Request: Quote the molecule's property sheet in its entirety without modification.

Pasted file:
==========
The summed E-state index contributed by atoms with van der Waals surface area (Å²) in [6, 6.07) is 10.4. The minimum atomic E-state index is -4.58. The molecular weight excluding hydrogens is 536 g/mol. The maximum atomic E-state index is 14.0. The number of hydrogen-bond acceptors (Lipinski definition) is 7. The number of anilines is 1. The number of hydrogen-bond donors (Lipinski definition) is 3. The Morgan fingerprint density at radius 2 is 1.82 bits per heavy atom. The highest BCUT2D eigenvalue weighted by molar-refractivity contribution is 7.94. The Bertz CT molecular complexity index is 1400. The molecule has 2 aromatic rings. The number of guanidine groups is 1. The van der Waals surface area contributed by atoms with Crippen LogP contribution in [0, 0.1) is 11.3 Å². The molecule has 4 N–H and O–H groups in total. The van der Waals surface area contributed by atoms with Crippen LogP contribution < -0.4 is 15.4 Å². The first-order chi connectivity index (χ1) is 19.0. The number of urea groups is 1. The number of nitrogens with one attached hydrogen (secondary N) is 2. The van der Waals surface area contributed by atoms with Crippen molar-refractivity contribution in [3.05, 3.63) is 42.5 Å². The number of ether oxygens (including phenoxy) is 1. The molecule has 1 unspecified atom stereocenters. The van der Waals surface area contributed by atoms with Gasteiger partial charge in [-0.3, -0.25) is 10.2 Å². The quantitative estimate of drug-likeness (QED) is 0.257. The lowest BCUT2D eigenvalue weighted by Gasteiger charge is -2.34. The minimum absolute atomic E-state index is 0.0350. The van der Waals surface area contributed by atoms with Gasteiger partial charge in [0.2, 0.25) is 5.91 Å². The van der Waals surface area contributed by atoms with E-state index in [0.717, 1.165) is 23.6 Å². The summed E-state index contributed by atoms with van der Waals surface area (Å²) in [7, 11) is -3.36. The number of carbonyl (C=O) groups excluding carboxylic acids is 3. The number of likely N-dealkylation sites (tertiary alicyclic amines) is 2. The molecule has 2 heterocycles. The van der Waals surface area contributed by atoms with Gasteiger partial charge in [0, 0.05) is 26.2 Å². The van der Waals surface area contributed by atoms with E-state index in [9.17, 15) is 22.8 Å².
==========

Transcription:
The summed E-state index contributed by atoms with van der Waals surface area (Å²) in [6, 6.07) is 10.4. The minimum atomic E-state index is -4.58. The molecular weight excluding hydrogens is 536 g/mol. The maximum atomic E-state index is 14.0. The number of hydrogen-bond acceptors (Lipinski definition) is 7. The number of anilines is 1. The number of hydrogen-bond donors (Lipinski definition) is 3. The Morgan fingerprint density at radius 2 is 1.82 bits per heavy atom. The highest BCUT2D eigenvalue weighted by molar-refractivity contribution is 7.94. The Bertz CT molecular complexity index is 1400. The molecule has 2 aromatic rings. The number of guanidine groups is 1. The van der Waals surface area contributed by atoms with Crippen LogP contribution in [0, 0.1) is 11.3 Å². The molecule has 4 N–H and O–H groups in total. The van der Waals surface area contributed by atoms with Crippen LogP contribution < -0.4 is 15.4 Å². The first-order chi connectivity index (χ1) is 19.0. The number of urea groups is 1. The number of nitrogens with one attached hydrogen (secondary N) is 2. The van der Waals surface area contributed by atoms with Crippen molar-refractivity contribution in [3.05, 3.63) is 42.5 Å². The number of ether oxygens (including phenoxy) is 1. The molecule has 1 unspecified atom stereocenters. The van der Waals surface area contributed by atoms with Gasteiger partial charge in [-0.3, -0.25) is 10.2 Å². The quantitative estimate of drug-likeness (QED) is 0.257. The lowest BCUT2D eigenvalue weighted by Gasteiger charge is -2.34. The minimum absolute atomic E-state index is 0.0350. The van der Waals surface area contributed by atoms with Gasteiger partial charge in [0.2, 0.25) is 5.91 Å². The van der Waals surface area contributed by atoms with E-state index in [0.717, 1.165) is 23.6 Å². The summed E-state index contributed by atoms with van der Waals surface area (Å²) in [7, 11) is -3.36. The number of carbonyl (C=O) groups excluding carboxylic acids is 3. The number of likely N-dealkylation sites (tertiary alicyclic amines) is 2. The molecule has 2 heterocycles. The van der Waals surface area contributed by atoms with Gasteiger partial charge in [0, 0.05) is 26.2 Å². The van der Waals surface area contributed by atoms with E-state index in [9.17, 15) is 22.8 Å².